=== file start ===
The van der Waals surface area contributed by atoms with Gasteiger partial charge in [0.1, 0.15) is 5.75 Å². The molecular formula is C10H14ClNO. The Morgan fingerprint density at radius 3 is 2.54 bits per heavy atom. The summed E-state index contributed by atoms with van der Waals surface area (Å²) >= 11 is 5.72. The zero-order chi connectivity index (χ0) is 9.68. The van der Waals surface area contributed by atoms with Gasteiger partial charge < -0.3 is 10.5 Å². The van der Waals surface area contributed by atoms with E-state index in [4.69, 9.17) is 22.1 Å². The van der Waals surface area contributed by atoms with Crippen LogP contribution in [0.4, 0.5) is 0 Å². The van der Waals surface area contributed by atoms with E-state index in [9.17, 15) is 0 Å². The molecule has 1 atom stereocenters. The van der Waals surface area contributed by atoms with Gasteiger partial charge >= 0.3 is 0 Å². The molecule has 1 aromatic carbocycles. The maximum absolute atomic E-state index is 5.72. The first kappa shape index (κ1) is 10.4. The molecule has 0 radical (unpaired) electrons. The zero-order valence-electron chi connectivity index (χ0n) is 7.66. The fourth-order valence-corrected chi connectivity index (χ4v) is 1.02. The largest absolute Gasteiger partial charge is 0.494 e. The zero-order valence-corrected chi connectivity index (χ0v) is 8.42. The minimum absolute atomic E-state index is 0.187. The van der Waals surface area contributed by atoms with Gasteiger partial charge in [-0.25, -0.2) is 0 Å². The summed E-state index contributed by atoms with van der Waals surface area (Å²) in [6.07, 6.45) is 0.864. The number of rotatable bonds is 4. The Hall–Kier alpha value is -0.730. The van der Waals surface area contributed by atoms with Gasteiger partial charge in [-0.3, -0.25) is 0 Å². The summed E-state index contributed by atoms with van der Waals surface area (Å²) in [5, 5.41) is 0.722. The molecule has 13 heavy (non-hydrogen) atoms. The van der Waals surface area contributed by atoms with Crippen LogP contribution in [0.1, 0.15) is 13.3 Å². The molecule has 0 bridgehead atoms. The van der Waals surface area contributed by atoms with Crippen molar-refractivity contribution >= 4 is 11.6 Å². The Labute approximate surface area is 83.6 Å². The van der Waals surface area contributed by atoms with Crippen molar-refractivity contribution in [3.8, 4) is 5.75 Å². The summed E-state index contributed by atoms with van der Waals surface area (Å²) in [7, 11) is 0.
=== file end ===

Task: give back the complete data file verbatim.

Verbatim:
The van der Waals surface area contributed by atoms with Gasteiger partial charge in [0.1, 0.15) is 5.75 Å². The molecular formula is C10H14ClNO. The Morgan fingerprint density at radius 3 is 2.54 bits per heavy atom. The summed E-state index contributed by atoms with van der Waals surface area (Å²) >= 11 is 5.72. The zero-order chi connectivity index (χ0) is 9.68. The van der Waals surface area contributed by atoms with Gasteiger partial charge < -0.3 is 10.5 Å². The van der Waals surface area contributed by atoms with E-state index in [4.69, 9.17) is 22.1 Å². The van der Waals surface area contributed by atoms with Crippen LogP contribution in [0.4, 0.5) is 0 Å². The van der Waals surface area contributed by atoms with E-state index in [9.17, 15) is 0 Å². The molecule has 1 atom stereocenters. The van der Waals surface area contributed by atoms with Gasteiger partial charge >= 0.3 is 0 Å². The molecule has 1 aromatic carbocycles. The maximum absolute atomic E-state index is 5.72. The first kappa shape index (κ1) is 10.4. The molecule has 0 radical (unpaired) electrons. The zero-order valence-electron chi connectivity index (χ0n) is 7.66. The fourth-order valence-corrected chi connectivity index (χ4v) is 1.02. The largest absolute Gasteiger partial charge is 0.494 e. The zero-order valence-corrected chi connectivity index (χ0v) is 8.42. The minimum absolute atomic E-state index is 0.187. The van der Waals surface area contributed by atoms with Gasteiger partial charge in [-0.25, -0.2) is 0 Å². The summed E-state index contributed by atoms with van der Waals surface area (Å²) in [6.07, 6.45) is 0.864. The number of rotatable bonds is 4. The Hall–Kier alpha value is -0.730. The van der Waals surface area contributed by atoms with Gasteiger partial charge in [-0.3, -0.25) is 0 Å². The summed E-state index contributed by atoms with van der Waals surface area (Å²) in [5, 5.41) is 0.722. The molecule has 13 heavy (non-hydrogen) atoms. The van der Waals surface area contributed by atoms with Crippen LogP contribution in [0.1, 0.15) is 13.3 Å². The molecule has 0 bridgehead atoms. The van der Waals surface area contributed by atoms with Crippen molar-refractivity contribution >= 4 is 11.6 Å². The Labute approximate surface area is 83.6 Å². The van der Waals surface area contributed by atoms with Crippen molar-refractivity contribution in [3.8, 4) is 5.75 Å². The summed E-state index contributed by atoms with van der Waals surface area (Å²) in [7, 11) is 0.